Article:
EXCLUSIVE REPORT: 96.1 percent of University of Texas administrators, 93.5 percent of faculty donated to Dems

Campus Reform analyzed the 2017-2018 political donation records of employees at the University of Texas (UT), using publicly available records from the Federal Election Commission, in order to determine the political leanings of faculty and administrators at the college.

According to the Campus Reform analysis, 96.1 percent of all UT system administrators who donated to political candidates or causes gave a total of $36,852.20 to Democrat politicians or Democrat organizations, such as Texas Senate candidate Beto O’Rourke and New York congressional candidate Alexandria Ocasio-Cortez. 

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In total, UT employees donated $642,693.43 from 2017-2018. Of that amount, 94.7 percent went to Democrat politicians or Democrat organizations, while just 5.3 percent of the donations were made to Republican politicians or Republican organizations.

In total, 917 faculty members, specifically, donated a total of $481,853.56 to politicians or political organizations. They contributed 93.5 percent of the money to Democrat politicians or organizations, such as the Texas Democrat Party and End Citizens United. Just 6.5 percent of donations went to Republican politicians or Republican causes.

Of 140 UT administrators, 137 donated $36,852.20 to Democrat political candidates and politicians. Three UT administrators gave a total of $1,500 in donations to Republican politicians or organizations from 2017-2018.

Act Blue and It Starts Today received the highest amount in donations in the Democrat and Democrat category while Donald J. Trump for President, Inc. and Ted Cruz for Senate received the highest amount in donations in the Republican category.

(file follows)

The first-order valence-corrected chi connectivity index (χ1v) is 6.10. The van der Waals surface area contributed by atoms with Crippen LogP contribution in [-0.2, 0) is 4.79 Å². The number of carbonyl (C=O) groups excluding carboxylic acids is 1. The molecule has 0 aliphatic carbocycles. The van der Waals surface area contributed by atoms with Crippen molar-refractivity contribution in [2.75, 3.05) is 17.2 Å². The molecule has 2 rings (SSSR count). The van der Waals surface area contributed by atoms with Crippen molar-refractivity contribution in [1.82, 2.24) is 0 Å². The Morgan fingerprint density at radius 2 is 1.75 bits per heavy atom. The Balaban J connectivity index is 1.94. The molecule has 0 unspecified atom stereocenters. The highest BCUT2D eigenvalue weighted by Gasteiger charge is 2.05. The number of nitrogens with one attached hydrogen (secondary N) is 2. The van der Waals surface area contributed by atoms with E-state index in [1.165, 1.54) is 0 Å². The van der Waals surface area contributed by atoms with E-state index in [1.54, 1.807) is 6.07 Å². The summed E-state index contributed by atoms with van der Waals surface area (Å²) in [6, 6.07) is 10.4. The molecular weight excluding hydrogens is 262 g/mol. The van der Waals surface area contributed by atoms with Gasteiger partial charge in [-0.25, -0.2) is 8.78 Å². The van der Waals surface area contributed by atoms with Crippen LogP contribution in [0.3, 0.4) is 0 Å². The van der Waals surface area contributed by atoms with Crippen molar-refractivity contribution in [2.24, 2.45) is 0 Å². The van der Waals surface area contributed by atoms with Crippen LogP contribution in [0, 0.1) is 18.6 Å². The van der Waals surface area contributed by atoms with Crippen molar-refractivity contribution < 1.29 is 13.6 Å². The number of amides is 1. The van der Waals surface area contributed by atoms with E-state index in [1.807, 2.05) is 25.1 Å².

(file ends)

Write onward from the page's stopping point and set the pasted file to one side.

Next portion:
For the purposes of this data, Campus Reform defined “faculty” as employees of the college that have direct instructional contact with students, such as professors, teachers, and instructors. “Administrators” were defined as employees who manage programming or are responsible for students and faculty, such as department chairs, deans, presidents, and provosts. 

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Campus Reform sorted individual donors using their self-stated position at the college. For example, if the individual donor noted that they were a “professor of literary theory,” they were designated as a faculty member. If an individual noted that they were employed as an “executive director,” they were designated as an administrator. 

In the event that an employee’s title was ambiguous and could not be confirmed, they were marked as a general employee, but not sorted into faculty or administration categories. Campus Reform did not account for retired UT System employees who made political donations. Campus Reform used 180 variations of keyword searches to cull data specific to UT employees at all 14 institutions listed on the University of Texas System’s website

Campus Reform used the most recent FEC donor records from Jan. 1, 2017 to Oct. 22, 2018.

Follow the author of this article on Twitter: @Grace_Gotcha